Berlin Police Investigate Roger Waters After He Wore Nazi-Style Costumes at Concerts

German police are investigating Roger Waters, one of the founders of the band Pink Floyd, which has long been critical of Israel, after he performed in Berlin last week in a Nazi-style costume like the one he wore to criticize the fascism in “The Wall”. ”

Mr. Waters, who has made anti-Israel statements in the past that many have said cross the line into anti-Semitism, has successfully fought two attempts by German courts to block him from German concert venues in the past.

The investigation centers on the costume Mr. Waters wore during a performance of the 1979 Pink Floyd song “In the Flesh” from their seminal album “The Wall,” in which a rock star imagines himself himself as a fascist dictator. A similar staging was featured in the 1982 film “Pink Floyd: The Wall” with Bob Geldof.

During parts of concerts in Berlin on May 17 and 18, Waters wore a black trench coat with epaulettes and a red armband, according to videos posted on social media and witnesses Flanked by men dressed in costumes reminiscent of Nazi stormtroopers, he fired a prop machine gun into the audience. Waters has worn similar costumes at concerts outside of Germany for years for the routine, which he has called satire.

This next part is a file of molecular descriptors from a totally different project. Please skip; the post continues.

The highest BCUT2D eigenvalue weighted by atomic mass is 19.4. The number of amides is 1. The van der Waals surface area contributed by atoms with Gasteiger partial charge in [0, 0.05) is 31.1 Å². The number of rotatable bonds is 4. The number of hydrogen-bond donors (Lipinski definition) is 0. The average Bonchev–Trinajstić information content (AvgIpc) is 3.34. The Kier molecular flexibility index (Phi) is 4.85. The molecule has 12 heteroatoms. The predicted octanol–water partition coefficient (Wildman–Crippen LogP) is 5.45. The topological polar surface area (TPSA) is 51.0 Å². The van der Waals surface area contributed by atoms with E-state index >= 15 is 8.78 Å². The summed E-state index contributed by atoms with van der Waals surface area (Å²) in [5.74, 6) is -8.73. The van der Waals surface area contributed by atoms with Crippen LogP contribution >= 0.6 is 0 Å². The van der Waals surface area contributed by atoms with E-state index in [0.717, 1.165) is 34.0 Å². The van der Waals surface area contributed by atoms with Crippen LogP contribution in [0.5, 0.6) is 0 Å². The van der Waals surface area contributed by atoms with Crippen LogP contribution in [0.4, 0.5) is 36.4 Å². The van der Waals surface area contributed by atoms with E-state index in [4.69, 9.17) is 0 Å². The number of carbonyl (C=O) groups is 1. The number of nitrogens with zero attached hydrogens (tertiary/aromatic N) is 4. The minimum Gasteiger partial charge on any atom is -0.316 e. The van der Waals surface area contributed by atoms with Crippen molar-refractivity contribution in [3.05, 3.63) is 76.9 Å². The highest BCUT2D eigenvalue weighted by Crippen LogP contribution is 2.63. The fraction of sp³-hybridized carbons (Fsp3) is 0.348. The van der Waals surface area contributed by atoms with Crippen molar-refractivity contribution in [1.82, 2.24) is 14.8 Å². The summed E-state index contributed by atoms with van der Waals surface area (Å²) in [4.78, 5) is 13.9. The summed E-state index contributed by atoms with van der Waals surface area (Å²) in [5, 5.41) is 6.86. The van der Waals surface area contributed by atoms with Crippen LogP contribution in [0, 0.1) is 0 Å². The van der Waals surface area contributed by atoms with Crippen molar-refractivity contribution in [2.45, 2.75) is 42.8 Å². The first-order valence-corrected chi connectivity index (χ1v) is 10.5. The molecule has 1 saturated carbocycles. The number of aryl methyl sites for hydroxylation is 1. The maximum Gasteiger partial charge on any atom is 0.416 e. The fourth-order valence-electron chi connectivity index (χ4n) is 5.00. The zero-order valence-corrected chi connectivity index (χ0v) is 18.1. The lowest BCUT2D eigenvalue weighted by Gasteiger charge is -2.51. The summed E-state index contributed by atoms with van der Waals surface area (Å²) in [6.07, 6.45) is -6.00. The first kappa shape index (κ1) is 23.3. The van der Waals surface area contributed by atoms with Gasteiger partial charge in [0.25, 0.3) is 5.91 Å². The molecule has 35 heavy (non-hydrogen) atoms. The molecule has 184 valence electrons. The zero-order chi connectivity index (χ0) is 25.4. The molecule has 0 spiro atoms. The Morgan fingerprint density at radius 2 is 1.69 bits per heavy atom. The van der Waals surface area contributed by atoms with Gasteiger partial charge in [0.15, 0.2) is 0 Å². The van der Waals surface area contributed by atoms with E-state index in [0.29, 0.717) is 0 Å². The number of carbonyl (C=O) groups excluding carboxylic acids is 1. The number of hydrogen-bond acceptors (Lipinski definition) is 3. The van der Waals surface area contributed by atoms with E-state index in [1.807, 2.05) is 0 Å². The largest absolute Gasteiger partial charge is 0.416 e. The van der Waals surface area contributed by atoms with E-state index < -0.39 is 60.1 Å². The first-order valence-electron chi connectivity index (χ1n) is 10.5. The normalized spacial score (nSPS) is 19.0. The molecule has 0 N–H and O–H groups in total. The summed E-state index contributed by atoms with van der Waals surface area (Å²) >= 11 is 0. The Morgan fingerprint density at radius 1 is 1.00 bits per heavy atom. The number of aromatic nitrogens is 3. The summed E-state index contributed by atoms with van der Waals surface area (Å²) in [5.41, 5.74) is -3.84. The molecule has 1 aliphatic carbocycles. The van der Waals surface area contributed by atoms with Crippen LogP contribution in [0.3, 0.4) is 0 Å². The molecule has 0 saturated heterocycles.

The Berlin authorities will have to determine to what extent the display of Nazi-type images is protected by freedom of artistic expression. In Germany, displaying Nazi symbolism, such as swastikas or SS insignia, justifying or minimizing the Holocaust and anti-Semitic acts are illegal.

“Freedom of artistic expression is not a license to incite hatred,” Nicholas Potter, a researcher at the Amadeu Antonio Foundation in Berlin, a group that tracks neo-Nazism, right-wing extremism and anti-Semitism in Berlin, wrote in an email exchange. Germany.

“Artistic freedom is often used as an argument to express anti-democratic or hateful views, including anti-Semitic ones, but that doesn’t always mean it’s applicable: context is crucial,” he added. Mr. Potter attended one of the Berlin shows and wrote about it in the foundation news blog.